Things are complicated further by the fact that tokens can seemingly change from one day to the next.
In other words, as Telpner explained during the panel, the U.S. Securities and Exchange Commission often might consider a token a security because it was sold as a means to raise capital to build a platform, or software, or business, and at the time it was sold there wasn’t any operating business so it looks very much like investing in a security in a startup company.
But overtime, the same token may become something one can use to buy goods or services on a platform, or get a buyer access to a platform or certain rights and activities.
“That's very different than a traditional stock,” Telpner said. “You don't take a share of IBM, and pull it out of your drawer, and walk into Starbucks, and use it to buy a cup of coffee. The same token that might be a security at one point in time becomes something very different to what the market often calls a utility at a later point in time because it's being used very differently further down the road.”
Blockchain enables all of this, but how might it begin to transform dealmaking, Intralinks’s Frintzilas posited.
“Obviously we are in the early stage,” Telpner responded. “But I think there are two ways to think about it. One is just how does blockchain technology change how you approach, or analyze, or go about doing an M&A transaction?”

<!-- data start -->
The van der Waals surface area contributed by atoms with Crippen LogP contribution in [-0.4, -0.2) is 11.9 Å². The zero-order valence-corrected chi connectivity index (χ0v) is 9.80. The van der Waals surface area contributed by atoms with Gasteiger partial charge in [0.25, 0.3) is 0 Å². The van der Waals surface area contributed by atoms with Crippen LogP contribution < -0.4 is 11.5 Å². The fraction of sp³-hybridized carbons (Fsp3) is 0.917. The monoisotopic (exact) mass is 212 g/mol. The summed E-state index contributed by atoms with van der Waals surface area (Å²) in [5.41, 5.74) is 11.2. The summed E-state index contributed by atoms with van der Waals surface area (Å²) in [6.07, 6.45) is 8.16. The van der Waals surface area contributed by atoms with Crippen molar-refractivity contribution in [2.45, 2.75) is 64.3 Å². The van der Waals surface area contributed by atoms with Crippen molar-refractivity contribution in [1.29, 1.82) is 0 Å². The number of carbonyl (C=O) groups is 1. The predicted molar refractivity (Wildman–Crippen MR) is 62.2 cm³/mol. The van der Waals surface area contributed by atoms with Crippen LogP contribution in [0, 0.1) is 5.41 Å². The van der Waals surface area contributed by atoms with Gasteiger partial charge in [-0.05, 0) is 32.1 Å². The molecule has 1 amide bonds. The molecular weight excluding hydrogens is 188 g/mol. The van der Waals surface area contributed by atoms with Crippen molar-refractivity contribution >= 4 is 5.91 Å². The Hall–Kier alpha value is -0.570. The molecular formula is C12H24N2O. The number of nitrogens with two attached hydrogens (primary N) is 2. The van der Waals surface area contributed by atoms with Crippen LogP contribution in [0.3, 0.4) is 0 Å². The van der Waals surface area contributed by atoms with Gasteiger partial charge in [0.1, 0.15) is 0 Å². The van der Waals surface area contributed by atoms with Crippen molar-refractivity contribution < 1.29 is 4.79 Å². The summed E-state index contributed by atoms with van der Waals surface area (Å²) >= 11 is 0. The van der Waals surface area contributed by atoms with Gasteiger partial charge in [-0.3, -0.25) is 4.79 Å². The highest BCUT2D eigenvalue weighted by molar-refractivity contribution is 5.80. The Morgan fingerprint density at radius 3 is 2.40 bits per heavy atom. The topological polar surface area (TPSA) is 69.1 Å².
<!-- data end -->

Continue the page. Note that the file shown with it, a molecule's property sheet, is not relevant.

Blockchain technologies are being looked at for greater efficiency in gathering and analyzing data, which in turn dramatically changes the ability to run projection models, he added.
“But, over time, it also changes the strategy over how you approach transactions,” Telpner explained. “If we talk about taking securities again, and digitizing, putting them on the blockchain, the way we trade and settle tokenized equity is very different. In effect, you can have a simultaneous trade and settlement of a security. You also have this record on the blockchain as to who owns the shares at all times. You may not have the names of the people, but you at least know where every single share is, and anybody can have access to that data.”
The Satis Group Chief Operating Officer Shala Burroughs: “Imagine if there are automated cap tables, if you're able to ensure that everyone has passed the requisite background checks automatically, and you know that they're able to hold that token, and you can see a list that's very clear and up to date instantaneously. I think that dramatically changes the process for service providers, regulators, and anyone who's involved in the deal.”